First of all, the usual disclaimer: I know I say this every year, but there’s no telling who’ll be reading one of these Year in Review posts for the first time, and it really matters to me that people know that I don’t believe that how much you read in a year says anything about you as a reader other than, well, how much you happen to have managed to read that particular year. I share my reading stats because I find them interesting and hope that others might too, but I definitely don’t expect to be congratulated for reading x amount of books, and I most definitely don’t want to encourage the idea that reading should be seen as some sort of competitive sport. As far as I’m concerned, you get to call yourself a reader if you enjoy reading, and that remains true whether you read a book a month or a book a day.
Oh, and the other usual disclaimer: there’s some overlap between categories, which is why not all these percentages add up to one hundred.
Total books read: 164 (6% down from last year, which is actually a smaller decrease than I expected.)
Novels: 106 (65%)
Short Story Collections and Anthologies: 5 (3% — sigh.)
Comics aka Graphic Novels: 34 (20% — about half of these were Buffy and Angel comics.)
Non-Fiction: 38 (29.3%)
Poetry: 4 (2.4%, which is still more than last year. Baby steps?)
Plays: 0 (I seem completely unable to get back into the habit of reading drama without classes to offer me structure and encouragement. My Irish Studies professor would be sad.)
In translation: 10 (6.1%.)
Classics: 24 (14.6% — about the same as last year.)
By Women: 103 (63% — Yes, I read more women this year, but I refuse to worry about the lack of a perfect 50/50 split in my reading as long as the reviewing landscape out there looks like this.)
By Men: 53 (32%)
By Men and Women: 8 (5%)
By People of Colour: 24 (15% )
lgbtq: 13 (8% — I had an unofficial goal of reading 50 books by POC and 25 books by lgbtq authors this year, but as you can see I fell short. I still did better than last year when it comes to authors of colour, but not as well on the lgbtq authors front.)
Re-reads: 3 (2%)
By new to me authors: 37 (35% — I changed how I calculate this percentage this year, which is why the number is a bit different. What I did was stop including non-fiction, since I seem to pick it based on subject matter far more than on the author. One of my goals for this year was to read more from the back catalogues of authors I already know I enjoy instead of going after the new and the shiny, and I seem to have done reasonably well.)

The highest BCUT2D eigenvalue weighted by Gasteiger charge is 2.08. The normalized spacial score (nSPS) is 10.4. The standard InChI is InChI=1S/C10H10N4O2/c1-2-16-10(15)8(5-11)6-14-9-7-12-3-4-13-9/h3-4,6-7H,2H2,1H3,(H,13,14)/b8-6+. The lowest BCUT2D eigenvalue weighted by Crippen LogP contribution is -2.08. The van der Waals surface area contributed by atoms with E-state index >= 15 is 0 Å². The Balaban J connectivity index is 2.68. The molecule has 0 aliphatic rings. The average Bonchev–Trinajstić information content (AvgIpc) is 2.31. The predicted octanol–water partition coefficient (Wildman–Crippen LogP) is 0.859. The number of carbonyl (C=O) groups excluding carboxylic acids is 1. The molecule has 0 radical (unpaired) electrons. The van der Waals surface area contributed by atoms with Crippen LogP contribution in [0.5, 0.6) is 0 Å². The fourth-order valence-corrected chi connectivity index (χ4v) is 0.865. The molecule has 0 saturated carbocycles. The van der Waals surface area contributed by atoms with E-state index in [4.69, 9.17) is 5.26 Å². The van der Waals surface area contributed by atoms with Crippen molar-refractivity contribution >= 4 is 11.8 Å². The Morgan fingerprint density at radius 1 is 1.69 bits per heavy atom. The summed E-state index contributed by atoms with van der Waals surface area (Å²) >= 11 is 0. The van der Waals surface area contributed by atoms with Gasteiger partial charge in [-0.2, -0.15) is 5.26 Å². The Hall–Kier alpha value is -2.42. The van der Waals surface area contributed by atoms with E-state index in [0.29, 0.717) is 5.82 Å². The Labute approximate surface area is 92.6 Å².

From my TBR pile: 41 (25% — New category which shall henceforth be known as The Number of Shame. This basically excludes library books, e-books, review copies, and books I purchase and read immediately after. Apparently these make for ¾ of my reading :S)
E-books: 61 (37% — Also a new category, and it’s interesting to see how having an e-reader has affected my reading life. It seems that it makes it much too easy to go after shiny new books from Project Gutenberg or NetGalley, and my TBR pile suffered as a result.)
Favourite authors discovered this year: Elizabeth Wein, Pat Barker, Irène Némirovsky
Least favourite book of the year: The Most Beautiful Walk in the World by John Baxter
Best reading month: January (23 books, or 14% of my annual reading. What is it about January? Maybe the prospect of turning a new leaf gives my reading life an energy boost?)
Worst reading month: September (5 books, or 3% of my annual reading. Moving month! On a side note, this is the third year in a row that September is my worst reading month. This always seems to be a time of life changes for me for some reason.)
How about you? What were your favourite reads of the year? What was your reading year like in general? Any bookish plans for the new year? Usually I do a post with reading goals at around this time, but this year I decided not to. Less structure and more following my whims will be my motto for 2013.